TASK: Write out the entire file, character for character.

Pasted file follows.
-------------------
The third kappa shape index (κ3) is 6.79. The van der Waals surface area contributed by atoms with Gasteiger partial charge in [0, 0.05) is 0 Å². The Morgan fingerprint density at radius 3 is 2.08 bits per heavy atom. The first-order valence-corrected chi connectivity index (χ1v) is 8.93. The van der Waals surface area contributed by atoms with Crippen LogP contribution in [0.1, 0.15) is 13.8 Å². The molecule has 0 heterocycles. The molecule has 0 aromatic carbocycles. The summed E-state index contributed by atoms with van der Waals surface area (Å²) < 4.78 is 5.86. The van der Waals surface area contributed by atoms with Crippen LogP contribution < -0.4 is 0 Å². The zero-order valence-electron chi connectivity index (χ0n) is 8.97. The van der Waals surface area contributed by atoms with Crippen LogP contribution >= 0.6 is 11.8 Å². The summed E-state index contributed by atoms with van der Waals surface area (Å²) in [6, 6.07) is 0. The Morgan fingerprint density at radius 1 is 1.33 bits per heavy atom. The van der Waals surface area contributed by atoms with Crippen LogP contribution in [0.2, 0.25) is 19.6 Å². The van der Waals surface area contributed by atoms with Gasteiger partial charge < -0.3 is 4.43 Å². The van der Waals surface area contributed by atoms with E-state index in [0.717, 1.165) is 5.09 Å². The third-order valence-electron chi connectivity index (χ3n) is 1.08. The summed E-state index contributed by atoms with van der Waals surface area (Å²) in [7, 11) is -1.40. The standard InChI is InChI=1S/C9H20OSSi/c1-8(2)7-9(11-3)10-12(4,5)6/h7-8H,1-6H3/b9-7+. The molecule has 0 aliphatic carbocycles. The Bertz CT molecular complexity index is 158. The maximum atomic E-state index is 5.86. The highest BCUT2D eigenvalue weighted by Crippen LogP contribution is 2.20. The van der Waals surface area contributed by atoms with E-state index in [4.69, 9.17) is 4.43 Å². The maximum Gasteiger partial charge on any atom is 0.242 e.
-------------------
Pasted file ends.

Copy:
The third kappa shape index (κ3) is 6.79. The van der Waals surface area contributed by atoms with Gasteiger partial charge in [0, 0.05) is 0 Å². The Morgan fingerprint density at radius 3 is 2.08 bits per heavy atom. The first-order valence-corrected chi connectivity index (χ1v) is 8.93. The van der Waals surface area contributed by atoms with Crippen LogP contribution in [0.1, 0.15) is 13.8 Å². The molecule has 0 heterocycles. The molecule has 0 aromatic carbocycles. The summed E-state index contributed by atoms with van der Waals surface area (Å²) < 4.78 is 5.86. The van der Waals surface area contributed by atoms with Crippen LogP contribution < -0.4 is 0 Å². The zero-order valence-electron chi connectivity index (χ0n) is 8.97. The van der Waals surface area contributed by atoms with Crippen LogP contribution >= 0.6 is 11.8 Å². The summed E-state index contributed by atoms with van der Waals surface area (Å²) in [6, 6.07) is 0. The Morgan fingerprint density at radius 1 is 1.33 bits per heavy atom. The van der Waals surface area contributed by atoms with Crippen LogP contribution in [0.2, 0.25) is 19.6 Å². The van der Waals surface area contributed by atoms with Gasteiger partial charge < -0.3 is 4.43 Å². The van der Waals surface area contributed by atoms with E-state index in [0.717, 1.165) is 5.09 Å². The third-order valence-electron chi connectivity index (χ3n) is 1.08. The summed E-state index contributed by atoms with van der Waals surface area (Å²) in [7, 11) is -1.40. The standard InChI is InChI=1S/C9H20OSSi/c1-8(2)7-9(11-3)10-12(4,5)6/h7-8H,1-6H3/b9-7+. The molecule has 0 aliphatic carbocycles. The Bertz CT molecular complexity index is 158. The maximum atomic E-state index is 5.86. The highest BCUT2D eigenvalue weighted by Crippen LogP contribution is 2.20. The van der Waals surface area contributed by atoms with E-state index in [4.69, 9.17) is 4.43 Å². The maximum Gasteiger partial charge on any atom is 0.242 e.